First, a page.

One of two wind turbines installed to help power Australia’s Mawson research station in Antarctica has partially collapsed, in an unexplained incident in the middle of last week.
The Australian Antarctic Division reported on Wednesday that the head of one of the Enercon E30 turbines had fallen to the ground on Tuesday night, during what was relatively “modeate” weather at the Antarctic research base. No one was injured.
The second turbine was deactivated as a precautionary measure, and will remain off until the cause of the fault was discovered, leaving the station’s 550kW diesel power generator as the only source of power for the time being.
The wind turbines have been in operation at Mawson since 2003, and have since managed on occasion to provide up to 95 per cent of the station’s power. On average, they have provided about half of the station’s power each year.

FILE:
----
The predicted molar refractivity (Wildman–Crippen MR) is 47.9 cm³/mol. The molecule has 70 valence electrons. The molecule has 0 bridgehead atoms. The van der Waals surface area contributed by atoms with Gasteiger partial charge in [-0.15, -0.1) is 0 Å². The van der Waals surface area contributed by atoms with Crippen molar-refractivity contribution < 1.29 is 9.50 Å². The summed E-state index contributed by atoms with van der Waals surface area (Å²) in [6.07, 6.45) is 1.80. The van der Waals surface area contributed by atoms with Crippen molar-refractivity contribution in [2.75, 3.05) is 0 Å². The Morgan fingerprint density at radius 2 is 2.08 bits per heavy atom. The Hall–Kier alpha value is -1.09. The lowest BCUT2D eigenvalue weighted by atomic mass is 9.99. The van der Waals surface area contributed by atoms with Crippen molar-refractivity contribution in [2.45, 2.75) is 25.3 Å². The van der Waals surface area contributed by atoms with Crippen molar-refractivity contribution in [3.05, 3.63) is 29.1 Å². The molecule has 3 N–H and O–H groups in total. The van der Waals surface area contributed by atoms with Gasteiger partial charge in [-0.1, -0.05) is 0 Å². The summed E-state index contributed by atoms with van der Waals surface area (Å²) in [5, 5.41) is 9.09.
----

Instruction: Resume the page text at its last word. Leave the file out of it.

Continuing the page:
As reported here, in 2014 alone, the two turbines generated enough electricity to reduce Mawson’s diesel consumption by 288,000 liters, directly saving the AAD $263,000 in fuel costs.
The AAD also gained greater flexibility in scheduling resupply ships; instead of requiring a shipment of diesel fuel at least once per year to meet the station’s needs, the AAD can now send a refueling shipment every other year.
General Manager of Support and Operations, Dr Rob Wooding, said the cause of the incident was unknown and would be fully investigated.
“While Mawson can experience regular blizzards, the conditions over the last few days have been moderate, with wind gusts of up to 40 knots,” he said.
“Thankfully all expeditioners were safely inside and it didn’t land near any buildings or other equipment.
“They heard the noise, they went out, and saw that this had happened.”